Objective: The aim was to study the association between use of antidepressant medication and suicidal ideation in different diagnostic groups in a large population-based cohort.
Methods: Information on prescribed drugs within the Northern Finland Birth Cohort 1966 was collected at the age of 31 years with postal questionnaire (N= 8218). The presence of suicidal ideation was assessed via the Hopkins Symptom Checklist-25 questionnaire. We studied associations between suicidal ideation and antidepressant medication in various diagnostic and symptom groups, and it adjusted for symptoms of depression and anxiety.
Results: Suicidal ideation was associated with the use of antidepressant medication in all diagnostic groups, but the association disappeared with adjustment for other symptoms of depression and anxiety. Subjects who reported insomnia and used antidepressants had suicidal ideation more commonly than did subjects who were not using antidepressants even when other symptoms were adjusted for (p = 0.02). There were no statistically significant differences between antidepressant groups or doses.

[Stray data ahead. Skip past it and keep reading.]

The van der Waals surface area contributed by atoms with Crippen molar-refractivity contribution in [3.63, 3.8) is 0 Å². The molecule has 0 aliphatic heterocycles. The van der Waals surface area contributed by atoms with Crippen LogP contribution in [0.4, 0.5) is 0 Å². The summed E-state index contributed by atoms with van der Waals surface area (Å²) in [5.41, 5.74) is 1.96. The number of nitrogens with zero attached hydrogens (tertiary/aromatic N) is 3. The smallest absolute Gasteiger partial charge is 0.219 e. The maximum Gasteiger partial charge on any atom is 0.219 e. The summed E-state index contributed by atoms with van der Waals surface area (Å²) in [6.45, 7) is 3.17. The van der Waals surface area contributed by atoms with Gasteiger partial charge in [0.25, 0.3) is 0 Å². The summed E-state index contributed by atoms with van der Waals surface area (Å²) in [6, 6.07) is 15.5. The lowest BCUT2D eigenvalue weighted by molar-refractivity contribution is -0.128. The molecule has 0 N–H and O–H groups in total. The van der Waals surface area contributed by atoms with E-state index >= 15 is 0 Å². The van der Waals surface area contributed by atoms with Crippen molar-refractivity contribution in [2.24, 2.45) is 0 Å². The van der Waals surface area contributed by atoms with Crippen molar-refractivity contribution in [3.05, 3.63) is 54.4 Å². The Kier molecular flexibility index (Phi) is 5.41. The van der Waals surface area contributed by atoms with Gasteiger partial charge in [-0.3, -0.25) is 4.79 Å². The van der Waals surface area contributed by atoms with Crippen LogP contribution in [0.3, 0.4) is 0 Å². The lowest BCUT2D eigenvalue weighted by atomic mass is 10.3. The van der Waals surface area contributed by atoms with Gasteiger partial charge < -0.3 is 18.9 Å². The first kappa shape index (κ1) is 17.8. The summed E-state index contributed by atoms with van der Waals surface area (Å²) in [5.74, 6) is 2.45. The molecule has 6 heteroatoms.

Conclusion: In a large unselected cohort, antidepressant medication was not associated with increased suicidal ideation when other symptoms of depression and anxiety were taken into account. The assessment of insomnia might be useful for identifying individuals liable to have increased suicidal ideation while on antidepressant medication.